Spur of the moment entries into Beef & Lamb New Zealand's Steak of Origin competition won gold and bronze for Pori Red Devon breeder Graeme Dyke.
He went into the grand final where he was placed fourth overall in the nationwide competition.
Out of all the 306 entries, Graeme's gold medal in Best Of Breed - British other, entry had the most tender reading from the tenderometer (3.54kg shearforce), which determines the amount of pressure to bite through a sample of cooked meat. This makes it the most tender steak in the country.
The other entry was placed 8th for tenderness at 3.80kg shearforce.
Graeme received an entry for the competition from Beef & Lamb New Zealand. He doesn't normally have MT heifers but this year had two. They weren't bred for competition but Graeme just sent them away. He later checked the intra-muscular fat levels - one was average and one was low. The marbling was average on one and the other was quite low.
Then he was notified that his entries had made it through to the semi-finals.
"I was really surprised both had made the semi-final," said Graeme.
The event was held at the Cloud on Auckland's Queen's Wharf.
"It was a night to remember." he said. "It is good beef, top chefs in the UK prefer to use Red Devon.
Red Devons are the quietest, easy handling cattle you will find. They are easy calving and fertility is second to none. I have had 100 per cent calving a number of times, with one farmer up north regularly achieving 100 per cent live calves born.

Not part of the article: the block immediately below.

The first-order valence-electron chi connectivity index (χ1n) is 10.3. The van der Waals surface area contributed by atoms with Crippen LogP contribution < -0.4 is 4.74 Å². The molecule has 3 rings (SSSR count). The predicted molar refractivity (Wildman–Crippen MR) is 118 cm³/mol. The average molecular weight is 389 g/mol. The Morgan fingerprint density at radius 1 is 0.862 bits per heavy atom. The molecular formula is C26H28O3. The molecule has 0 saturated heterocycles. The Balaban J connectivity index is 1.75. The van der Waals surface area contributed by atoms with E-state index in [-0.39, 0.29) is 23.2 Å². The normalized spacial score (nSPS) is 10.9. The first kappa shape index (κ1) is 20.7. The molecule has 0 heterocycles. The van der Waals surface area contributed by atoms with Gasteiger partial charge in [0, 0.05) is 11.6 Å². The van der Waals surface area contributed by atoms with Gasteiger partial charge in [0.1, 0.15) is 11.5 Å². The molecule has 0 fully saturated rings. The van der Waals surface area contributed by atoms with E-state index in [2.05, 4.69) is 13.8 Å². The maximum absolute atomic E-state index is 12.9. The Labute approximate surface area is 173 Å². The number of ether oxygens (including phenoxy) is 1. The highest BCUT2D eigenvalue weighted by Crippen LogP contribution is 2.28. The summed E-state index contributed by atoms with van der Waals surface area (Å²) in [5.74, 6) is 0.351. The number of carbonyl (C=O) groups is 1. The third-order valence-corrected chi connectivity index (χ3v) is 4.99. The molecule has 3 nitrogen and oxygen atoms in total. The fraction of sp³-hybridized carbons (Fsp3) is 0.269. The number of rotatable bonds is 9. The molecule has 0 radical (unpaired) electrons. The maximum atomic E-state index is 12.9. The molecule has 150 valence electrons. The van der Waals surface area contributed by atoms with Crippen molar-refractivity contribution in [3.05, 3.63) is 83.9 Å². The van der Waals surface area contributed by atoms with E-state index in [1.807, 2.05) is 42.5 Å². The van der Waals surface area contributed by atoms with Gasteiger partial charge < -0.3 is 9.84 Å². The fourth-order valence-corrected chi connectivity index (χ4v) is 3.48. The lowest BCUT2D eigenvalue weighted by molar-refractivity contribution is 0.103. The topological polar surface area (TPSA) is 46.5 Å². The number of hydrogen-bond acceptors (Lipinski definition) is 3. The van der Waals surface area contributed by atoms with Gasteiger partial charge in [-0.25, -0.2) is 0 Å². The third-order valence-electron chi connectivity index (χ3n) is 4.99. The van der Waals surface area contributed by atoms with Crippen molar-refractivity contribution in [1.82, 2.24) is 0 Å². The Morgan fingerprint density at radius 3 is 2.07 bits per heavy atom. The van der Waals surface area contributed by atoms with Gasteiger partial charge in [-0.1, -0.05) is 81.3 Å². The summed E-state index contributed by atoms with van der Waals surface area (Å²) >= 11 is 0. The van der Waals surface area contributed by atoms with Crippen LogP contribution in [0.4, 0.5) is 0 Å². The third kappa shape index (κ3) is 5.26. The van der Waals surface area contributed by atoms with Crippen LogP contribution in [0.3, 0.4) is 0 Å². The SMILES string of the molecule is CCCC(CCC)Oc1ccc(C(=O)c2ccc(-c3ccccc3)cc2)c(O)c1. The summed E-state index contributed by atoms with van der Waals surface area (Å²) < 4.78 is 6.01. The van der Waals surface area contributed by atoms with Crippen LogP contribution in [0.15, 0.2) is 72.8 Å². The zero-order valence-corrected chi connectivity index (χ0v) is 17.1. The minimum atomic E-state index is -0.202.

They are renowned for holding their weight during a drought. Cows can reach 15 to 16 years of age with bulls still working at 11 years old."
Graeme shifted up to his grandfather's farm in Feilding at the age of 13. His father started off with all sorts of cows and bought a Hereford bull which nearly killed Graeme's sister. He phoned the stock agent and bought a Red Devon bull that was really quiet.
Then Graeme spent 20 years working overseas on oil rigs when he returned to New Zealand around 2000.
He decided to lease the farm, went to Rotokawa Red Devon Stud and bought another bull and six in-calf cows.
In 2004 Graeme shifted his farming operation to Pori, Pahiatua. Ninety animals from the Rotokawa herd were flown to America - it cost millions to make crates and send them.
There wasn't a quarantine station big enough to handle them so the Americans built one with shade houses in Southern California.
Rotokawa progeny went for auction recently in America for NZ$32,000 - the top price for a cow and calf.
The big attraction in America is that the Devon cattle from New Zealand are grass-fed - top-end restaurants prefer grass-fed beef. Graeme says Devons were the first British cattle to arrive in America when the first sailing ships arrived.
When kauri forest was cleared a couple of Devons would be right up the front in bullock teams to train the others.
A member of the New Zealand Devon Council for a number of years, Graeme says it took a couple of years to make the distinction between South Devon and Red Devon. He has made several trips in the last 14 years, including a Devon conference, attending a Red Devon world conference and some cattle trips.
Rannoch Meats in Greytown supplies restaurants in the Wellington area and all over New Zealand or Shemshi Red Devon in Gisborne.
"There are only two outlets in New Zealand for Red Devon meat - its a top quality product," says Graeme.